MOROCCO SAID last night that it 
would send troops to Zaire lo 
help President Mobutu defend 
Shaba province against rebel 
forces. 

The decision came after a visit 


to Morocco this week hy Presi- 
dent Mohutu in search of military 
assistance. 

Last year. Morocco's King 
Hassan sent about 1.300 troops to 
Zaire to help President Mobutu 
defeat a rebel invasion of Sharba. 


'Grove^Palmer, programme raana- .working brt he-1978 Canada-U.S. 
ger fdr wa,w& energy research at,- Interim Fisheries Agreemen . 
v theitoyei^ent’k 'energy iecn- i > age 2. 

^ noTogy , supports-fimit;". " r . T^’ URANIUM supply contracts,. 

■•Vr r*'" v-' tworth, more than £740m over Iff 


Knighthood for Freddie Laker 


BY PHILIP RAWSTORNE 


' rfafaflliat scaye - m .to be negotiated soon MK, FREDDIE .LAKER, who by £55ra; and to Mr. John John Pile, chairman of the 

between the UK. and Australian introduced the Skytraic cut-price Cuckney. the banker and Indus- Imperial Group. 

;-3Sin? _ D aniei Page 6 ■ ' -ajr service to the U.S. last year trialist appointed chairman of tbe Two of the six people created 

hospital ,wi th^ snspectedpa afc :; companies., . rfief a long legal battle With Crown Agents in' 1974 to Wc peers are women: Susan 

po^oning -.Alter- ^WzmnMi^ ff POST OFFICE the Government, is given a reorganise their activities after Ryder, who with her husband 

iHBantaBUnated jptftt vrare ^aiwweu which has resiutea in j^jn^tbood in the Queen’s Birth- the disastrous excursion into Group Captain Leonard Cheshire. 

■ '-hontei' - ^rosterday 'after;, tesis ^gjjiys 'for 65,000 people waiung gQQ^jj-g today. property and secondary banking founded homes for the sick and 

I-. :.: • ; telephone . con^on* ^and .. - _ . . , he which lost more than £200m. _ ifteahj-'l thraughnut the jyorjd; 



at need 

YOUI' 

fyour 
urtere* 1 
.iJivn i5i 

ypwMdi® 

A-hiie IW 

-e after & 
&&-&*■ 


Jffuweu- . ubbilu W. . — . • ; _ wr letepooue mho Q ~-ntnrtP hi»h on the wnicn lost more man t^uyra. ■“"'"T “V, “ " 

- V - ■- £7tn Worth Of new emnP”gg fiSiiter’5 IuSom! u Mr - Geoffrey Hawkings, chair- and Dame Evelyn Penington. a 

BrfeflY^.V’ : ' , v tying idle, has b ®f" Jl 1e ^Sen * ^aSable eestur? of r“ roan of Stone Plan Industries former GLC chairman and head 

^ vf "* -I . - v ; , MDriffitsSn ?nd 8 S?bJte to oS and president of the Engineering of m- Stevenage New Town] 

Antfm after breakdown of negoti • - tioQ - nace^ettine entre- Employers’ Federation is D eve I- l-mem Corpora tmn 

Si^a5dr ^-.tWfe Yelena Page 4 nr^eurs knighted for services to export. Awards to >hr arU > nrh.de 

rnubles.^ RnE-iVFRrES. which P reDeu - CBEs r "r William Alwj-n. the 

Cht i*aFg^o|'strikinfc:PoBce-a^ • A ^ l ^ 5 c(f? wce k productivity ^Mr. Laker, a fonner RAF t -r npAr o cumj-v'cr: Glenda Jackson, the j 

IlflOftth'ff trial ;^°PP ed ^f{, a w , no brewery fitter. -refurbished old war-time LU£ peers ’ acircss. Hammond lnn*»s. the 

- •••..WDU»S. tbe Berlin airlift: similar awards m. to Mr. ihnli.-r vrlier: Louis Keniner. 

; n fornifcd an , aircraft engineering Barrie Heath, chairman of the ihe pwnw»; and Trevor Nunn 

‘ W'. maintenance orgMiwatlon; Guest Keen and Ne tUefolds artistic director nf the Royal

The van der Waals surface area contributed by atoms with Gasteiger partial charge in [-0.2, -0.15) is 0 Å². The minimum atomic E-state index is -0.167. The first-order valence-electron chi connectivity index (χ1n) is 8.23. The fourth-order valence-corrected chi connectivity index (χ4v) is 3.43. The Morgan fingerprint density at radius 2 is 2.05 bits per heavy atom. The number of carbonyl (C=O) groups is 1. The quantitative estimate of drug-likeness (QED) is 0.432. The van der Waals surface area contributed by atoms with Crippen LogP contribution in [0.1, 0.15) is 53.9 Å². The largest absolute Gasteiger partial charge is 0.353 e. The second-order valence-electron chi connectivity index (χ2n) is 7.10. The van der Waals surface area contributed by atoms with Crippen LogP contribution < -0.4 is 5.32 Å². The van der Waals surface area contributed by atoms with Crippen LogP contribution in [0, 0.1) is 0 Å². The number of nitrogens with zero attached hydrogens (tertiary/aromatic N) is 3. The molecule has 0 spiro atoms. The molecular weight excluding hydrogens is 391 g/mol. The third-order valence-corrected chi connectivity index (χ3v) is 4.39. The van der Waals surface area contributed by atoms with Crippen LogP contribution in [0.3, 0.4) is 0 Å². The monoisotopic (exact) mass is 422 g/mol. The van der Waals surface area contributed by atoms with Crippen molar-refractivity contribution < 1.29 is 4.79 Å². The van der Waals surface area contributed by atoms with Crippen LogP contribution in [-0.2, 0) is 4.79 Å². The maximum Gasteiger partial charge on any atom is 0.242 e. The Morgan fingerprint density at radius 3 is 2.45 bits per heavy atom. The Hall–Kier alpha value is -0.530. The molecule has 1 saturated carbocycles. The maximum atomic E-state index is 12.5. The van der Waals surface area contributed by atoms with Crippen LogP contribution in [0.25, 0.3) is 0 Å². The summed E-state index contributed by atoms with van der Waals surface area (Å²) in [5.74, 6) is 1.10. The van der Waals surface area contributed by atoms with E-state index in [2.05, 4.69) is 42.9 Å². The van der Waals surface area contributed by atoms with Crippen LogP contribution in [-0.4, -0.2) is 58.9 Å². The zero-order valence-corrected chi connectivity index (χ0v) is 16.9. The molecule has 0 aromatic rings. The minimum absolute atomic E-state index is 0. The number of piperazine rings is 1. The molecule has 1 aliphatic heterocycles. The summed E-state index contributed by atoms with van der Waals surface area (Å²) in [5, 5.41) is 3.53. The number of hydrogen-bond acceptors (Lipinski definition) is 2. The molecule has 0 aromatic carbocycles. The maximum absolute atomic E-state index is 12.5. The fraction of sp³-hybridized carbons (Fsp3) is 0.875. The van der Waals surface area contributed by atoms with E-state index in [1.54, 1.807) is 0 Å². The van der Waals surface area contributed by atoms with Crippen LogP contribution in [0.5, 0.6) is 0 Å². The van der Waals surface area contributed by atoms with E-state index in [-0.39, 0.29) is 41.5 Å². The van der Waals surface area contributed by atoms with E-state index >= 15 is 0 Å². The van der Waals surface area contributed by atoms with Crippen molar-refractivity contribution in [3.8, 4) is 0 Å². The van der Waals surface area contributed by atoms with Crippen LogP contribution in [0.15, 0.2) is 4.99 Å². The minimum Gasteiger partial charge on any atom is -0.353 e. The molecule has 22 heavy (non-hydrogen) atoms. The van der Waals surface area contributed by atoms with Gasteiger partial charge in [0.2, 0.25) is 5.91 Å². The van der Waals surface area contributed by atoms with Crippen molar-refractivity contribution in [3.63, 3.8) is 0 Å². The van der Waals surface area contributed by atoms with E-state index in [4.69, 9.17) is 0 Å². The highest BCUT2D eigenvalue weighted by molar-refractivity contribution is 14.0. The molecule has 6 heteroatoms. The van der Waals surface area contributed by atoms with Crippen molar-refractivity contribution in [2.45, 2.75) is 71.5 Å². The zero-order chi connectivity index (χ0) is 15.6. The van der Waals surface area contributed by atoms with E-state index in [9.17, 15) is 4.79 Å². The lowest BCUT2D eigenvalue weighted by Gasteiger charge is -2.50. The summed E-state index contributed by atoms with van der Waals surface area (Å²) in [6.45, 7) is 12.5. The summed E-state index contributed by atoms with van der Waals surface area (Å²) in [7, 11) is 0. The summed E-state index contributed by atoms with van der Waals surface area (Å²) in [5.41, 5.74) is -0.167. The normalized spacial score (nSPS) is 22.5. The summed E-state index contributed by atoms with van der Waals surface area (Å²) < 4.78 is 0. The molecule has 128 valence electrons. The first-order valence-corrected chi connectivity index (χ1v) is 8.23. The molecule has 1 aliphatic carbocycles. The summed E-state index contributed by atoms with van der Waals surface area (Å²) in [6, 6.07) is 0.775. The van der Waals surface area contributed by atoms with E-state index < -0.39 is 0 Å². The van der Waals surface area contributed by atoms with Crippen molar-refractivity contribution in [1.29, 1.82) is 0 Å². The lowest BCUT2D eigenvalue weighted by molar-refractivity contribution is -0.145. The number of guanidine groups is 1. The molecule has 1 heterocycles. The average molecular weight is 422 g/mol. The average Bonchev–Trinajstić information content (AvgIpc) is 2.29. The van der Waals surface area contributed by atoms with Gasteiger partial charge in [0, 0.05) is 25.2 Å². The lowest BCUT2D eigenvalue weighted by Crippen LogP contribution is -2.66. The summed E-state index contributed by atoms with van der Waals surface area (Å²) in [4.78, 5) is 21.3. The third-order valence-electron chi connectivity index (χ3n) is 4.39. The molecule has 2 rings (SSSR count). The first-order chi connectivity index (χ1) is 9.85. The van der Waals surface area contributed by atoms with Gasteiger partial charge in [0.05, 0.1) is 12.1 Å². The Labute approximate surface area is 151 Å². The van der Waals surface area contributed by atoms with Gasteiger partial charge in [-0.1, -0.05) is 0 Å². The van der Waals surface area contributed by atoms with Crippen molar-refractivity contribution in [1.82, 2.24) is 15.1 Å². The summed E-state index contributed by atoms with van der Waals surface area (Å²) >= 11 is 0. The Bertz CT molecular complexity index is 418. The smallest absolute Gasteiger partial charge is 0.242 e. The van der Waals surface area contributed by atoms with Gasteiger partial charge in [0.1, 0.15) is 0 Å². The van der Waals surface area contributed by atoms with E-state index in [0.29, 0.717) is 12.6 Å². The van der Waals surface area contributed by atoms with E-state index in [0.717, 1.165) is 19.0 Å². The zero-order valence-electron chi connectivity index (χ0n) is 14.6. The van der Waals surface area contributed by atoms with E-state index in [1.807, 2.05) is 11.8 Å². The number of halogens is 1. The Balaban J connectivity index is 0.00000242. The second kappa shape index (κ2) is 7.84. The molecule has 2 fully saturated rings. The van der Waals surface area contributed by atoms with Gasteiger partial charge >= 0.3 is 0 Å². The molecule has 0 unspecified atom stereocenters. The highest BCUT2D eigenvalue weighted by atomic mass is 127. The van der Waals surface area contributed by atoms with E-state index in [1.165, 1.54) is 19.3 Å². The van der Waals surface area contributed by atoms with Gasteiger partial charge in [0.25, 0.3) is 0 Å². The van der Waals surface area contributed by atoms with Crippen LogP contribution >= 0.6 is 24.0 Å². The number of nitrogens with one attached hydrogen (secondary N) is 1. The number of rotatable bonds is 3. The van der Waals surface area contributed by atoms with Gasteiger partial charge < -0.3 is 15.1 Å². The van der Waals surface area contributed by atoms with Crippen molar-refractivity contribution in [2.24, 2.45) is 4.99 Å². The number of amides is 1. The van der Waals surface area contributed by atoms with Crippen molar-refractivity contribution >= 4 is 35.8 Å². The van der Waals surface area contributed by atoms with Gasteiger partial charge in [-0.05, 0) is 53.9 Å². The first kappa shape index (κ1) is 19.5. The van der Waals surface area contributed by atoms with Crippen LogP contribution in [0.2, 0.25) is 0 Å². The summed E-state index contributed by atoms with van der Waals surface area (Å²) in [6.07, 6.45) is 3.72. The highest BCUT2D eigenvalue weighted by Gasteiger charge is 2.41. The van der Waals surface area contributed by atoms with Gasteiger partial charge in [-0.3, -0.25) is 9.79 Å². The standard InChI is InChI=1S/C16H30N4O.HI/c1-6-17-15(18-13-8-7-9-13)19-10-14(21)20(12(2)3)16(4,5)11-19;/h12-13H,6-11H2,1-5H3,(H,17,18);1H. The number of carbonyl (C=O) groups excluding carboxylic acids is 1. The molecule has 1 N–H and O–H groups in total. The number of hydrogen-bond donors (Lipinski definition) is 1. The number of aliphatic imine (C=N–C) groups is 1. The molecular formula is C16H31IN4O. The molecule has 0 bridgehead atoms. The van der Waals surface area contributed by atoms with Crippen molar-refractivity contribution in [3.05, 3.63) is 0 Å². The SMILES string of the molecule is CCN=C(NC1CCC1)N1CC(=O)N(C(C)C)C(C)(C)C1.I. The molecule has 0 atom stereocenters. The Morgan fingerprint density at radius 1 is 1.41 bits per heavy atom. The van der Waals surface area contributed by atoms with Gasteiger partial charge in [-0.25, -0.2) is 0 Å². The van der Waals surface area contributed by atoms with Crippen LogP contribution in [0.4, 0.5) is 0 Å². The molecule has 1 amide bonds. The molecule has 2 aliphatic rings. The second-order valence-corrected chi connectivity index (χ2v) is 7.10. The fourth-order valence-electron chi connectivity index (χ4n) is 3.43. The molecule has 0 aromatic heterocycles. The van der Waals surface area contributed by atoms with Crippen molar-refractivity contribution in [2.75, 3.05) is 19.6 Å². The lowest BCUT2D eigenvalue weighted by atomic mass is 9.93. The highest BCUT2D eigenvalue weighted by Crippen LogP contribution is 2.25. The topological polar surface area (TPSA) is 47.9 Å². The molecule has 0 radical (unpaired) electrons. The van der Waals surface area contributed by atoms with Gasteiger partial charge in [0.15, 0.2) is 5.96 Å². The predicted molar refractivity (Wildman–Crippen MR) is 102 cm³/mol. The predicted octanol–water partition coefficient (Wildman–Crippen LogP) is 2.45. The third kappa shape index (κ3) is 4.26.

■' ^ ent J er J ed th6 J car f erry b jw«: group; Mr. Raymond Pennovk. Sbakes.eare. 

; • KEDPATH DORMAN LONG, and designed a successful feeder deputy chairman of Id: and Mr. Sporia awards include a 

orm buildinfi sub- airliner. Robert Telford, managing direr- Wt.ah.hood for Mr Denis 

; ’2^ has set up a new.company _ A{Ier fiye years as managing tor of GEC-Marconi. F»ll.v^. charnnan of th.' British 

-witb^French and U.S.. associates; dir ector Q f British United Air.- Three men who joined their Olyinpi-- Associannn and former 
i To bid -f or contracts .in the off- wa y S; h e setup Laker Airways companies in junior positions Fonthiit! Association secretarj. 

. shore design market. Page 4. in 1966. and reached the top are also A wv rdf tn journalism include 

:‘°t Two of the 27 knighthoodx go knighted — Mr. Terry Beckett. » n i.iBE ior Mr. John Chernn?- 

; : dlM - tit Mr. Peter Parker, who in two chairman and managing director ton-. j-srwuUural correspondent 

■ - COMPANIES years as chairman of British Rail of Ford; Mr. Alastair Down, nf thc Financial Times. 

i pl ifX GROUP ’ of ’West has. raised its. operating surplus chairman of Burmah Oil: and Mr. 


COMPANIES 


m FLICK GROUP of W 
*• Geriiany has paid 
^ an 34-5 per cent sUke 

r / the U-S- .. 


.• yatraco®r r - 1 ;* 1 - tl v ■ ■ : 

0411 v ‘ r-yaite f V -^ L 


Although share prices in the USA have recently moved 
■upwards, they are still near their lowest point for well over 
two years. 

We believe that at present they still offer excellent value 
to the investor who’s prepared to lookahead. 

A simple way to invest in the USA- and in other _ 
overseas markets to the extent that changing conditions 
may suggest -is to buy Midland Drayton International 
Units. 

Worldwide Portfolio 

This trust aims for capita) gTowth from a diversified 
worldwide portfolio. Currently, 67% of the fund is invested 
in North America. 14% in the Far East, 5% in U.K. 
interna tionaJs, and 4% in Europe. 

Since ite inception in December 1969, the offer price nf 
Distribution Units has increased by 106.8% (as at 1st June 
1973) , compared with a rise of only 51.5% in the F.T. 
Actuaries All -Share Index over the same period.